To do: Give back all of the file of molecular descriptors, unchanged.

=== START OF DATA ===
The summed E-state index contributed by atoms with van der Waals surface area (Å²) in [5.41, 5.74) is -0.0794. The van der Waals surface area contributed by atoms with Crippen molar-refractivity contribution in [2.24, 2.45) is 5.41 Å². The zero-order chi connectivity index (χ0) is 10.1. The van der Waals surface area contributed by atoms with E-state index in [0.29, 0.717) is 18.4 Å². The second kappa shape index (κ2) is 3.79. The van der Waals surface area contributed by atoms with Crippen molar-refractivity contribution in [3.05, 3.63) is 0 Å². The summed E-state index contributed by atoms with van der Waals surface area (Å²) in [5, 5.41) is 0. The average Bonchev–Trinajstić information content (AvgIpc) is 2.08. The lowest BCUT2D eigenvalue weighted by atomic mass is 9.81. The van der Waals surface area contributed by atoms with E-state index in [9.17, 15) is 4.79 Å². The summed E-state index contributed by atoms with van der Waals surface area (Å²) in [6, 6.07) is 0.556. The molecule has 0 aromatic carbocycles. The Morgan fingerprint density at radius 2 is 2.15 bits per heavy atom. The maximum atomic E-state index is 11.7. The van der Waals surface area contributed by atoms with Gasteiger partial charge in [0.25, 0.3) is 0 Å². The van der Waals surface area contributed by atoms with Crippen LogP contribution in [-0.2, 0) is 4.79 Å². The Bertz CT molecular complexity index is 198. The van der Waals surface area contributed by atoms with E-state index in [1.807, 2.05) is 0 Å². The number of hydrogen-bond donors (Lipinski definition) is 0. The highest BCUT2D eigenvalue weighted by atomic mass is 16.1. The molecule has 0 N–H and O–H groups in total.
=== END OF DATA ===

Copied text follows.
The summed E-state index contributed by atoms with van der Waals surface area (Å²) in [5.41, 5.74) is -0.0794. The van der Waals surface area contributed by atoms with Crippen molar-refractivity contribution in [2.24, 2.45) is 5.41 Å². The zero-order chi connectivity index (χ0) is 10.1. The van der Waals surface area contributed by atoms with E-state index in [0.29, 0.717) is 18.4 Å². The second kappa shape index (κ2) is 3.79. The van der Waals surface area contributed by atoms with Crippen molar-refractivity contribution in [3.05, 3.63) is 0 Å². The summed E-state index contributed by atoms with van der Waals surface area (Å²) in [5, 5.41) is 0. The average Bonchev–Trinajstić information content (AvgIpc) is 2.08. The lowest BCUT2D eigenvalue weighted by atomic mass is 9.81. The van der Waals surface area contributed by atoms with E-state index in [9.17, 15) is 4.79 Å². The summed E-state index contributed by atoms with van der Waals surface area (Å²) in [6, 6.07) is 0.556. The molecule has 0 aromatic carbocycles. The Morgan fingerprint density at radius 2 is 2.15 bits per heavy atom. The maximum atomic E-state index is 11.7. The van der Waals surface area contributed by atoms with Gasteiger partial charge in [0.25, 0.3) is 0 Å². The van der Waals surface area contributed by atoms with Crippen LogP contribution in [-0.2, 0) is 4.79 Å². The Bertz CT molecular complexity index is 198. The van der Waals surface area contributed by atoms with E-state index in [1.807, 2.05) is 0 Å². The number of hydrogen-bond donors (Lipinski definition) is 0. The highest BCUT2D eigenvalue weighted by atomic mass is 16.1. The molecule has 0 N–H and O–H groups in total.